within that time will be forever barred, and cannot
be received, considered, or audited by any Department
of tho Government. Without doubt, no further extension
of time will be allowed in which to present theso claims,
thousands of which, honest, due, and unpaid, are still
outstanding, and have never been prepared or submitted.
Immediate action on the p:irt of those interested is im
perative if they desire to recover. Address
GEORGE E. LEMON,
615 Fifteenth Street,
WASHINGTON, D. C.
MlvJt vao' la ui xi u w . m us --
1 1nvont!tlvorotui'il f"r tho nbovo ilbouso; by lt u.o
tliiiusands of cuius or tlio v Tit hunl nml or long Btnnillng
li.ivo be.-n curnl. In Joeil, so Htrontr tii my fallli lnlts etUcnrv,
tlmt t will 80ii'l TWO IIOII'M-S KltKE, tiigntlmr with a Ah.
UAHI.BTUKATHK on ttils dUoiise, to liny HiitToror. fllvo Kx.
press & P. O. address. 1)1".. T. A. SLOCUM, 181 l'uurl St.. N. X.
livery Itusty IMiisou Nei'd.s Tltem.
Itituuls, with Key. purkia form, morocco and gilt,
for ?,i. Other books, goods, etc.
Send for calalofjtii! to
SlASONIC BOOK AGENCY.
135 115 Broadway, New York.
PRIVATE STOCK TKLEGItAl'II WIRES BETWEEN
WASHINGTON AND NEW YORK.
II. 11. DODGE,
Banker and Broker.
Bonds, Stocks, and Investment Securities Bought and
Sold on CoinuiKsioii.
No. 639 ISth STREET. (CORCORAN BUILDING,)
Washington, 1). C.
Agency for Frliicc and Whltely, Stock Brokers,
C) Broad way. New York.
Every claw of iJecnritit'H tmiilit and hold on commis
sion In San Fntiict.Hcn, Biiltimore, I'hUudclphia, New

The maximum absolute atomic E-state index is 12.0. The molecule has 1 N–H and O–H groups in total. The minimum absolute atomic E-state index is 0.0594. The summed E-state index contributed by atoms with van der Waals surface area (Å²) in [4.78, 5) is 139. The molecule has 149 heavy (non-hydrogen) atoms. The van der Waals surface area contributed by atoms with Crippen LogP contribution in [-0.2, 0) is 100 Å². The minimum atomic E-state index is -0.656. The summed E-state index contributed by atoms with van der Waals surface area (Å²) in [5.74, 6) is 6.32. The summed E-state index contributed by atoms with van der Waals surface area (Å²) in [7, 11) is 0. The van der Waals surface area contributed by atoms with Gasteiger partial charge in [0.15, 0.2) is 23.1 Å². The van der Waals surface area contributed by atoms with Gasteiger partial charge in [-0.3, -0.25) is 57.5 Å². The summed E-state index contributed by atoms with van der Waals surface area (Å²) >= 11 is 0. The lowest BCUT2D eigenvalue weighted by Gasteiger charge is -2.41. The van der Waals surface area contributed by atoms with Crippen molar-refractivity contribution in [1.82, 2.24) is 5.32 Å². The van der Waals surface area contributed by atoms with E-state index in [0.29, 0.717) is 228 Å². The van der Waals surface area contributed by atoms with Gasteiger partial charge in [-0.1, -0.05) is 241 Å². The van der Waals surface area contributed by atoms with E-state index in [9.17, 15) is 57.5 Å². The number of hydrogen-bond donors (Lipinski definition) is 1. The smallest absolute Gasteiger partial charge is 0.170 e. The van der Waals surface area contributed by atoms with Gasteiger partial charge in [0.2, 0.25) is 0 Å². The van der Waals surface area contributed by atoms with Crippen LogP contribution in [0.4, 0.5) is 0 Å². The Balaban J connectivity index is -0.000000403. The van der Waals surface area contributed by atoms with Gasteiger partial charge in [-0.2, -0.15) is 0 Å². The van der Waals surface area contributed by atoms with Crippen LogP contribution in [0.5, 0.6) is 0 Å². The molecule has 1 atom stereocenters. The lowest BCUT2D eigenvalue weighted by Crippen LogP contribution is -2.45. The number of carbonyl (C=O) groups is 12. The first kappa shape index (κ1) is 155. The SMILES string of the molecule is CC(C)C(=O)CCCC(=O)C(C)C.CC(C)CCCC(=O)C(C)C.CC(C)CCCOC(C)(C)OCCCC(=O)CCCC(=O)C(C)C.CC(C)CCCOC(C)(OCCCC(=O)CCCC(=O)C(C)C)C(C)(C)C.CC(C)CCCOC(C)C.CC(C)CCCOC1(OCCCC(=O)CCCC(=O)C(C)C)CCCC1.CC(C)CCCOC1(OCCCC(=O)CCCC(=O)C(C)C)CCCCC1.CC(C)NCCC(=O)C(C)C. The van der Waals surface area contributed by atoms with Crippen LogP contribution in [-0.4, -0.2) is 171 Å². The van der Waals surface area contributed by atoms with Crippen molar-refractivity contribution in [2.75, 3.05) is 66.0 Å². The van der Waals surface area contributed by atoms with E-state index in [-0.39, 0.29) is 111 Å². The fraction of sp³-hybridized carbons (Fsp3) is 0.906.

York, Boston, and Washington. Orders executed on tho
New York Stock lixrhange at one-eighth of one percent.
coinmisMnn. 1'rlvate and direct telegraph wires to Hal
tlinorc, I'liilailelphlu, New York, and Hostoii, through
which ordern are executed on the Stock Exchanges in
those cities and reported back promptly. Quotations
of Stocks and Bonds and information regarding tho
Markets received through our wires INSTANTLY' direct
from the New York Stock Exchange.
Advertisements inserted under this head at the rate of
uenty-rh e cents Jor thrt e lines. A ddress replies to advertiser,
careuf'ruv. National Tkiuum:.
WAN I ED. The address of John Cotton, ser?eai
company K, 4th U. S. cav., in ISM, 'ot, utid 'u5,
any member of Bald company, by Thos. Frame. 7--t
WANTED. The niiuie and address of the doctor In
,., ... charge of Hospital No. 0, in April, isci, by Russell
W. GlQord, late of company 1, 3d Mass. cav. Ti-'ll.
WANTED. The address of Charles H. Ellerback,
,. . VlL'uteUttnt company E, 5th N. II. Vols., by J. R.
WANTED. The address of Fritz Grimskle, late of
. , 0.,,lI,al,y.,1'' P51'1 IX't New York vols., hy The Xa
tioiialbiine,yfwihlnKtm,l).C.,or tho address of any
of his family or relatives. tr J
WANTED.-The address of Michael Cash, Uto.
k ,n ?iS,lass ?cm.a.n u-s-te"ishiijCliDcura,by.XA
batOnal Tribune, yasllingt0U1 D. C, or the d.drM Of any